Tips to Planting Milkweed for Monarchs

Tips to Planting Milkweed for Monarchs

*This post has been adapted from milkweed planting instructions provided by Rich Haydon and Mike Hiler.


Milkweed is the only host plant for monarch butterflies. Adult butterflies lay eggs only on milkweed, and hatched caterpillars eat milkweed and only milkweed. Therefore, cultivating a healthy milkweed population is essential to supporting a healthy population of our iconic western monarch.

There are many species of milkweed. Make sure you’re planting a native species that won’t do more harm than good. At CCC events, we’re handing out showy milkweed (Asclepias Speciosa) seeds.

Showy milkweed is one of our native milkweeds, commonly seen blooming along highways and ditch banks around Yakima County. Besides boosting monarch populations, it has many other benefits:

  • Low toxicity compared to other milkweeds, so it’s safer for kids, pets, and livestock.
  • Long bloom period (two to three months) and sweet-smelling purple blossoms.
  • In addition to monarchs, it attracts pollinators like honeybees, hummingbirds, and a host of other butterflies;
  • And it’s easy to start from seed!



Planting milkweed from seed

Milkweed seeds are naturally spread in the fall by wind when its large pods release seed parachutes. To propagate milkweed, we mimic nature. Casting or planting seeds in the fall offers the best chance of success.

Here are a few best practices:

  • Cast milkweed over light, well-drained soils that have adequate spring moisture. Showy milkweed prefers wet areas of prairie habitats and moist, sandy soils along waterways, ditches, stream banks, floodplains, and wash bottoms.
  • Milkweed does best at the outer perimeter of riparian vegetative zones. Broadcasting seed too close to the riparian center can put milkweed at a disadvantage because it doesn’t compete well with thick riparian vegetative thickets.
  • Seeds can be spread any time in early spring, but the site must have enough moisture for the seedlings to germinate and become established before soils dry out in the summer.
  • Milkweed plants can tolerate drought, but you’ll want to assure a water supply when the seed is developing in late spring and early summer.
  • Milkweed plants have extensive rhizomes and many of the stalks in a milkweed thicket are from a single root system. You can create an edge to a thicket by cutting off this root system, or by working the soil down several inches.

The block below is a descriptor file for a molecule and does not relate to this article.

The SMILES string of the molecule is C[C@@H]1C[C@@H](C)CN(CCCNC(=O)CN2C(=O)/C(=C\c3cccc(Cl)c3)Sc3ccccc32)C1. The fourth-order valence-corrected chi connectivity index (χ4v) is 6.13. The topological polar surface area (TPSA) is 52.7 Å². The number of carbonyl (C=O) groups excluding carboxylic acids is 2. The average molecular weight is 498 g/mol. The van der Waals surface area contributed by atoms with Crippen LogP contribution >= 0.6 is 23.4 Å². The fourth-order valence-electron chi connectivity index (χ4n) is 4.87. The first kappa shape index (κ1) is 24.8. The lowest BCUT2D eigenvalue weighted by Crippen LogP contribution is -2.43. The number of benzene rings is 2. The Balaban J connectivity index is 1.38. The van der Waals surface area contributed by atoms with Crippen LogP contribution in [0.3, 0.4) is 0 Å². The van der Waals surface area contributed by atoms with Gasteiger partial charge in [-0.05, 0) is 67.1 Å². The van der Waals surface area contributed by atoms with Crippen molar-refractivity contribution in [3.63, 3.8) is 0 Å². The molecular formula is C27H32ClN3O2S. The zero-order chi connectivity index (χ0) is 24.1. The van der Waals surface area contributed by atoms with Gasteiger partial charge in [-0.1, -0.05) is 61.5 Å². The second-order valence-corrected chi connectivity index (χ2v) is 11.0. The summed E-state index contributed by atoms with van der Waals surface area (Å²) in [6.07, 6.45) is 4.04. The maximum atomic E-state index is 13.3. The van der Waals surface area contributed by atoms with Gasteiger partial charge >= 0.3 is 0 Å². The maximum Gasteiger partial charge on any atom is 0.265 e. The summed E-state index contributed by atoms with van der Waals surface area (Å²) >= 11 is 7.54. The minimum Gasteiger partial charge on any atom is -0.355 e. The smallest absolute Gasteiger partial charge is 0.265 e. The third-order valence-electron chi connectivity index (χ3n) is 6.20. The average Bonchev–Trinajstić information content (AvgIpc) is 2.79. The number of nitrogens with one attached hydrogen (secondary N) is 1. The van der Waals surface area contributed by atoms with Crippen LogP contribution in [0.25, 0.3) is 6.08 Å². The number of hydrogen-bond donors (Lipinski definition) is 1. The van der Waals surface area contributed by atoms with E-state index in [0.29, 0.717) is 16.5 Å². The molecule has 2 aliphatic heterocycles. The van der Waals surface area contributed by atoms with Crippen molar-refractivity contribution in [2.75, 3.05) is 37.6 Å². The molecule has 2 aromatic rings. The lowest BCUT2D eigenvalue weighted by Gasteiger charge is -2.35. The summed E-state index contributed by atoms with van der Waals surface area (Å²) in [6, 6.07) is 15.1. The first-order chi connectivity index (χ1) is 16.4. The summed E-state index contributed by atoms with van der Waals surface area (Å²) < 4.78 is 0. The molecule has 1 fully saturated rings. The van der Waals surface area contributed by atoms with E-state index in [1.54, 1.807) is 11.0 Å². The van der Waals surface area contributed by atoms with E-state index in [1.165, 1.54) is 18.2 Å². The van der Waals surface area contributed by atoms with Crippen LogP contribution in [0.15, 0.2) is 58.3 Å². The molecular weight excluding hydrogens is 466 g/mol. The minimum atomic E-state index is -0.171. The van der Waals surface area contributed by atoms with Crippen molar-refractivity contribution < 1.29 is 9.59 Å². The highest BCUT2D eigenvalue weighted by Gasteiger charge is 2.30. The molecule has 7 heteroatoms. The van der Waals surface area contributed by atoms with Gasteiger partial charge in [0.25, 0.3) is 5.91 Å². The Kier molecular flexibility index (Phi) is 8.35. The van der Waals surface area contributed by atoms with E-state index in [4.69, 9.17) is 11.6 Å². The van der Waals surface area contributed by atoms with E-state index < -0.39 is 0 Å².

Starting milkweed in containers for transplant

Starting milkweed under controlled conditions can yield greater success than planting seeds directly outdoors. Here are a few best practices:

  • Start the seeds in potting soil or in a natural soil that drains well.
  • Seed germination rates can be improved by soaking the seeds for 24 to 36 hours prior to planting. You can do this by placing seeds between sheets of thoroughly wetted paper towels. Place the wet towels in plastic bags, but allow air space in the bags. They should be kept warm, around 75 degrees Fahrenheit.
  • For planting, thoroughly soak the soil, then let excess water drain. Place the seeds on the soil surface about a half inch apart, then cover with about a quarter inch of additional soil. Gently water the soil surface to dampen the additional soil.
  • After seeds have been sown, cover each pot or flat with a clear plastic cover or a plastic bag to keep the seeds from drying out.
  • Place the planted seeds under grow lights, in a sunny window, or ideally in a greenhouse with reliable temperature control. Milkweed seeds will tolerate a range of temperatures, but the seeds and soil should be kept moist and warm – ideally about 65 to 75 degrees Fahrenheit. Most seeds will germinate in seven to ten days if adequate moisture and warmth are maintained. Over-saturated soil or excess heat need to be avoided, or the seeds may simply rot.
  • After the seeds have germinated, remove plastic coverings from the pots or flats. Seedlings will do best if grow lights are used and the soil is kept moist by bottom watering. The soil should be kept moist, but over-saturated soil will result in fungal growth that can kill young seedlings. Inadequate light will result in weak plants with thin stems subject to disease.
  • Milkweed seedlings are ready to be transplanted when they are about six inches tall and should be planted about 12 to 24 inches apart. Ideal transplant sites will have light (not clay) soils that drain well but have good spring and early summer moisture. Depending on the site and weather, transplanted seedlings may need to be watered on a regular basis during their first growing season.


Happy and successful planting!


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